The press had a field day with the Swing Around the circle tour. The New York Herald, which had been the most supportive newspaper of the President stated, “It is mortifying to see a man occupying the lofty position of of President of the United States descend from that position and join issue with those who are dragging their garments in the muddy gutters of political vituperation.”
Johnson’s fellow Republican opponents took their shots at him too. Stevens referred to the Swing as “the remarkable circus that traveled through the country, cut outside the circle and entered into street brawls with common blackguards.” The radical Republicans also began spreading rumors that Johnson had been drunk at several appearances on the tour. Johnson had been visibly and variably drunk at his Vice Presidential inauguration the year before, it wasn’t that much of a reach to believe the rumors. Reporters and Johnson’s political opponents took these rumors and ran with them, spreading them like wildfire.
By the end of the tour, Johnson had even less support in the north than he started with before the tour. Johnson only allies in Congress were southern Democrats, who were former Confederate rebels.
The Republican party won a landslide victory in the 1866 congressional election. The new Congress would take back control over Reconstruction from the White House and even passed the Reconstruction Acts of 1867.
Johnson openly defied Congress and fought bitterly with them for control of the nation’s domestic policy. Congress responded by trying to impeach Johnson twice, with the second time being successful. They even mentioned the Swing Around the Circle tour in the articles of impeachment. This part of the impeachment articles never came up for a vote in the Senate, mainly because it lacked the votes to pass.
In 1868, though Johnson was the sitting President, he was not nominated as the Republican party’s presidential nominee. Grant was nominated and won the Presidency. Johnson’s frequent clashes with his own party members, subsequent impeachment and embarrassing Swing Around the Circle tour, were cited as reasons he wasn’t nominated.
Mistakes were Made:
A President clashes with Congress and his own party, says a bunch of embarrassing things that bring shame to the office, shows a proficiency for lewd behavior, gets impeached and ends up being the major factor in his political side losing the midterm election. You may think I’m talking about Trump, but all these things apply to Andrew Johnson.
Mistake 1. Know your audience
Johnson speeches were tolerated in the less radical northeast states, but when he got to the Midwest, he was in enemy territory. There is a reason Trump doesn’t throw his big rallies in Los Angeles, New York City, Chicago or the Bay area, they would go over as well as Johnson’s did and probably worse. Johnson should have never done stops in those cities.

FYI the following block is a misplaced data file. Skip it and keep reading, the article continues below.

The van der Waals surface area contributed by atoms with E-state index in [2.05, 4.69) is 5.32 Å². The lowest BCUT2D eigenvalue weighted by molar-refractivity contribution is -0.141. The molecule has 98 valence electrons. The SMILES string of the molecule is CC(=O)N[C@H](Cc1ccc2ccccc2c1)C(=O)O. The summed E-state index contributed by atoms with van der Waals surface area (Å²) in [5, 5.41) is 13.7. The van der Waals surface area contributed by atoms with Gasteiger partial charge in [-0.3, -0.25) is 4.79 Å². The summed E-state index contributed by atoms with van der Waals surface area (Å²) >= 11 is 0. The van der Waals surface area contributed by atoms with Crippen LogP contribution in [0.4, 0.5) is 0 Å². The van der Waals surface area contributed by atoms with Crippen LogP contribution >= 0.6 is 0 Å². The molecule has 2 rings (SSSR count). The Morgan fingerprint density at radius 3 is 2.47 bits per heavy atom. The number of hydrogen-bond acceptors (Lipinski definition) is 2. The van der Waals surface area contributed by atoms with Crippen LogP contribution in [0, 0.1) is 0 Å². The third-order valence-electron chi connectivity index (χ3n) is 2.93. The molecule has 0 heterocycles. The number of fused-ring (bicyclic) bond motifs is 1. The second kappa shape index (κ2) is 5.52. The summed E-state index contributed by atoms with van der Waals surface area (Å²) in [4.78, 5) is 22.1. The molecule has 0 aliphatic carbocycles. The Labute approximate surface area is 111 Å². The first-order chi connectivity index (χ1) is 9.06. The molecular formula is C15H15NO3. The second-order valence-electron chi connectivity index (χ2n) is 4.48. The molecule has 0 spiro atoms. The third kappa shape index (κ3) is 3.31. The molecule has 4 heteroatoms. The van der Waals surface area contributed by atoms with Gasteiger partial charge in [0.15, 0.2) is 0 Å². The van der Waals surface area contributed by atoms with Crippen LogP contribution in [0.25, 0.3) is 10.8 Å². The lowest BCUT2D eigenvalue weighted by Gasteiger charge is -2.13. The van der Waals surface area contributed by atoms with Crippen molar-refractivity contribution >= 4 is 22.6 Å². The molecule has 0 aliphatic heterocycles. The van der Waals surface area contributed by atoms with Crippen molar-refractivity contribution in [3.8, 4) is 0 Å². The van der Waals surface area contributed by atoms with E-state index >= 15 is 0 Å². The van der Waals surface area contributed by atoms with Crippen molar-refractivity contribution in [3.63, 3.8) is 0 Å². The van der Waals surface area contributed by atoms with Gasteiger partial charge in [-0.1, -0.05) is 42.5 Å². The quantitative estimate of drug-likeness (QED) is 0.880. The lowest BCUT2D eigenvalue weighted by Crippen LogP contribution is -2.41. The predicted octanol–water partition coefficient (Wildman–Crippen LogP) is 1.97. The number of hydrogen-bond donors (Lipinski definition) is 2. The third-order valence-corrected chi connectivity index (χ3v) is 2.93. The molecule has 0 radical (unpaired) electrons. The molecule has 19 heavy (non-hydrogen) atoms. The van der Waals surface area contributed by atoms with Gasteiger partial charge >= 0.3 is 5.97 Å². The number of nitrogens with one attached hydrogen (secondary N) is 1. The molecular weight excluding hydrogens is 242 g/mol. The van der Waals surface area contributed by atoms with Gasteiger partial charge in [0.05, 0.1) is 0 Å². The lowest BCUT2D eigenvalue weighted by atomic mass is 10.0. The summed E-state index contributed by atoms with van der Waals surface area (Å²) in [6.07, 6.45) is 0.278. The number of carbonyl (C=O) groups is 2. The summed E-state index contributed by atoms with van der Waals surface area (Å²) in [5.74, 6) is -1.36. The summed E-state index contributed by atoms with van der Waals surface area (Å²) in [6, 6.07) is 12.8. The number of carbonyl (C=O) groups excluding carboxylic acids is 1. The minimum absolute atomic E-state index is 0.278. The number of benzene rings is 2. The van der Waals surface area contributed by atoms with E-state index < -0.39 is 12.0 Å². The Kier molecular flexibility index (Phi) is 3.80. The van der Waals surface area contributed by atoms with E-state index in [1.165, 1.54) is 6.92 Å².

Mistake 2. Never compare yourself to Jesus or God
This is similar to the mistake John Lennon made when he made the “more popular than Jesus’ quote. Nothing good can ever come from comparing yourself to God or Jesus. Though Johnson stated his claim earlier in the tour. He was in a more neutral or favorable territory, so they let it slide. When he got to the Midwest, those words helped derail the tour. Once you utter those words, you’re demonized and most people dont want to hear what you have to say. You can say the key to happiness in life, but if you start the speech comparing yourself to God or Jesus, you’re going to lose the crowd. Trump has never made this claim, but his claim that, “Nobody has ever done better for the black community,” is just as worse.
Mistake 3. PR? What PR?
Back in 1866, there was no such thing as a White House Press Secretary or a PR (Public Relations) team. Johnson packed his stage with their version of modern day celebrities, but what he needed was a PR person. A PR person would have told him not to engage with hecklers or a crowd or made sure the audience wasn’t so hostile. Though PR gaffes still happen (Trump Tulsa rally), it’s hard to see these same gaffes happening today.
Though Johnson did nothing to cause or contribute to the falling stage incident and tried to help, the optics of him fleeing the scene were just as bad. A PR team also could have dispelled the drunken appearances rumors. A modern day Johnson can just do what Trump does, call out and bash his enemies over Twitter. It’s much better optics than in getting in verbal altercations with hecklers.
When your goal is to raise your popularity and support in a region and instead you end up lowering your support, that’s a failure of the highest order.
Originally published at https://mwmblog.com on October 12, 2020.